I grow a variety of flower bulbs indoors, but my favorites in December and January are amaryllis (Hippeastrum sp.) and paperwhites (Narcissus tazetta.)
After all, it’s always been my contention on this blog that blooming plants beat the winter blues.
Some bulbs, like hyacinths and tulips, need a cooling period before you can coax them into flower. The method is called forcing. Other bulbs like most paperwhites and amaryllis only require potting up and watering. For this post, I’m not going to discuss forcing. Maybe I’ll do a separate post on it later. I’ve written about my process with hyacinths before.
I made a little video for Instagram to show how to grow an amaryllis from a kit as shown above. Although I know it’s a simple activity for experienced gardeners, I think it can be quite intimidating for someone who’s never done it before. I do quite a few videos on Instagram if you want to follow me there.
Since Instagram restricts you to 60-second videos on your feed, here’s the long version for growing amaryllis and paperwhites. Buy your bulbs online or at your local nursery. Amaryllis come in kits, but you can also just buy/order bulbs. I’ve found that online sources for amaryllis like the Amaryllis and Caladium Bulb Company, Brent and Becky’s Bulbs and Van Engelen, the wholesale arm of John Scheepers, all have a wonderful selection of amaryllis bulbs as does Longfield Gardens. Most of these companies also have paperwhites although it’s getting a little late to order. If you wanted amaryllis or paperwhites to bloom for Christmas, it’s probably too late even if you buy a kit.
Bookmark this post and put a reminder on your phone to order these bulbs and those you plant outside in mid-August. That’s when I order mine. I also let the bulb company know if I’m forcing the hyacinths so that they send them to me early. Then, if I’m honest, I order more amaryllis bulbs later. And, then I buy some at the store and pot them up because they make great gifts. I almost can’t stand seeing those little kits sitting on the shelves gathering dust. Won’t you buy and plant them with me?
For something truly spectacular, place three to five of these giant bulbs in a large container and grow them. It’s delightful to watch them grow, and it’s even better to see so many bloom at one time. You should try it. I’m doing a couple of containers that way this year.
Growing amaryllis bulbs is super simple. Just place them in a container without a lot of extra room. They like to be crowded. Then, plant them half of the bulb still showing. You can top the bulbs with stones, gravel, sand, or even moss. All are beautiful. The heavier objects hold the bulbs in place, but you’ll probably still need to stake the flowers which can be quite large if you’re not growing a cybister variety (H. cybister.) I like these Copper Amaryllis Support Stakes. Water the bulb once and then don’t water again until you begin to see green foliage coming up. Then, water as needed. You don’t need to fertilize because the bulb has everything it needs to grow within it.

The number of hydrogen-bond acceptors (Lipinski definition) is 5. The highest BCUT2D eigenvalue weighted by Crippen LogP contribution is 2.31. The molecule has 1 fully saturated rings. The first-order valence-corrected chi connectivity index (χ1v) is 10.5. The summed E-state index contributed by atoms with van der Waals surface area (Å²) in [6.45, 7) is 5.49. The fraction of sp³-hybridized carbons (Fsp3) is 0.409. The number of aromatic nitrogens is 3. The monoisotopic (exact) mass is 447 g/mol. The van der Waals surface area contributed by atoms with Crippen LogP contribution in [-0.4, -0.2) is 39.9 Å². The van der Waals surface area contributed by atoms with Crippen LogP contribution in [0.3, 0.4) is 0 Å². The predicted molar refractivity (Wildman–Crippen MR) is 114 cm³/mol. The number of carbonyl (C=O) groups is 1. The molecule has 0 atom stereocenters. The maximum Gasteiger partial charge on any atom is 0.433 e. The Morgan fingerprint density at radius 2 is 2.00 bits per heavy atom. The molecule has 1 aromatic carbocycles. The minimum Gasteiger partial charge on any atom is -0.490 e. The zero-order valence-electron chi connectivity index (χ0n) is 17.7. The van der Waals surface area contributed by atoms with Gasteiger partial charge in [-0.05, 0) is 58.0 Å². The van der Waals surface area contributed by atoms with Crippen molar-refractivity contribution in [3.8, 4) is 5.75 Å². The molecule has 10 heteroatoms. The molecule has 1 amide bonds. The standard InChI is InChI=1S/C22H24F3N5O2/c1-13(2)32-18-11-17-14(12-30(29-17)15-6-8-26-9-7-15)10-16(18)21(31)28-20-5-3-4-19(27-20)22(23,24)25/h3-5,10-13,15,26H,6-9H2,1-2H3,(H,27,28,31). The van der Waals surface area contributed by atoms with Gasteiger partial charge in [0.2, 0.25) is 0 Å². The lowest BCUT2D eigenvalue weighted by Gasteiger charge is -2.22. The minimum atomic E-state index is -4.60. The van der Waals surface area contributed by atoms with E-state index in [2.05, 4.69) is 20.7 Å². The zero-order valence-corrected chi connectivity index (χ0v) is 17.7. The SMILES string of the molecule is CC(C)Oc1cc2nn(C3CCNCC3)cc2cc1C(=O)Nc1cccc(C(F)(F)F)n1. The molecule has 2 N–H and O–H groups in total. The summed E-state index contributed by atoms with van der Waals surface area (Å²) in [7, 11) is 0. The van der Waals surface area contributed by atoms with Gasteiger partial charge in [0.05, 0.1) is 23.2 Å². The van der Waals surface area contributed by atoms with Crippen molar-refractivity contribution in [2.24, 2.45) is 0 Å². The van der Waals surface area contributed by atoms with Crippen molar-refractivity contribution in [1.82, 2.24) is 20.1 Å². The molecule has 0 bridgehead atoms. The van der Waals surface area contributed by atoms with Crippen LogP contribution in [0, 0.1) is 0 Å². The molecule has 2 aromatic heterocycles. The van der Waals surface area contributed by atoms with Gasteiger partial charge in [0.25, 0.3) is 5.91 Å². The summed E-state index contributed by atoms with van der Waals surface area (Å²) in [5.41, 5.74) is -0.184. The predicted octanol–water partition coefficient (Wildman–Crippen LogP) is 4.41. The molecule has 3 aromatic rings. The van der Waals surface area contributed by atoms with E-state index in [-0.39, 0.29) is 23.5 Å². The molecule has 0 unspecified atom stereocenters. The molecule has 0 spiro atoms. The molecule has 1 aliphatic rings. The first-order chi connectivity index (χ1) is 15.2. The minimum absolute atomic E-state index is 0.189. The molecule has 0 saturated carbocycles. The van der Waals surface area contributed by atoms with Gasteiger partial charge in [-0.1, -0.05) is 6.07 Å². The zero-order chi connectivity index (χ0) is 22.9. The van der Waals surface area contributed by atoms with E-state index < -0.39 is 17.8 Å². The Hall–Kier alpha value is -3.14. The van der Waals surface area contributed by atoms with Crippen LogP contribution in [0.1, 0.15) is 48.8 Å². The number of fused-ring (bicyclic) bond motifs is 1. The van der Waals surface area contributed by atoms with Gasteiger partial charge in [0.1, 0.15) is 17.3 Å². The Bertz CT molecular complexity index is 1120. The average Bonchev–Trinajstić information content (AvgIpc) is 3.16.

If you find a kit with the bulb already starting to grow, plant it the same way and water, turning the container in the window each day until the plant straightens out.
I think having some bulbs blooming after Christmas is even better because decorations don’t compete with them. There are also other types of amaryllis out there. There are even some I haven’t tried. Here are the varieties I like best.
Of the bulbs from the Southern Hemisphere, I like double-flowering ‘Alfresco,’ the short and red ‘Merry Christmas,’ double-flowering ‘Inferno,’ darker ‘Red Pearl’ and even darker ‘Black Pearl.’ The Southern Hemisphere amaryllis bulbs are harvested earlier and should bloom by Christmas if you plant them upon receipt. I also really love ‘White Nymph’ a white double. Of the cybister types, I like ‘Evergreen,’ ‘La Paz’ and ‘Bogota,’ According to John Scheepers, the cybister type of amaryllis don’t need a dormancy period to rebloom but can be grown as a houseplant that blooms at different times of the year. I’ve never tried this, but it’s interesting. Maybe I will. Last winter, I grew five or six ‘Evergreen’ bulbs in a large, white Guy Wolff pot. It was glorious!
As for paperwhites (Narcissus tazetta), look for those that are not ‘Ziva’ unless you like that strong scent. I hate ‘Ziva.’ I know hate is a strong word, but I do. Instead, I grow sweeter scented varieties like ‘Nir‘ and ‘Galilee’ along with ‘Cheerfulness’ and ‘Erlicheer.’ ‘Nir’ has larger flowers than other paperwhites and came out of a breeding program that also had ‘Inbal’ and ‘Ariel.’ I’ve grown all three of these. ‘Erlicheer’ requires some chilling so it is technically a forced bulb although it only three or four weeks, or you can buy bulbs chilled by the nursery for forcing. This year, I found ‘Cheerfulness’ at Trader Joe’s. They had already done all the work for me. Although you can grow paperwhites in gravel, I find mine perform better if I use potting soil. As with all bulbs, bigger really is better. If you want your paperwhites to grow shorter and not flop, add one part alcohol to seven parts water which comes out to four to six percent according to Cornell University.
Well, that’s all for now. I hope I’ve convinced you to grow amaryllis and paperwhites. You won’t regret it. It’s a lot of fun.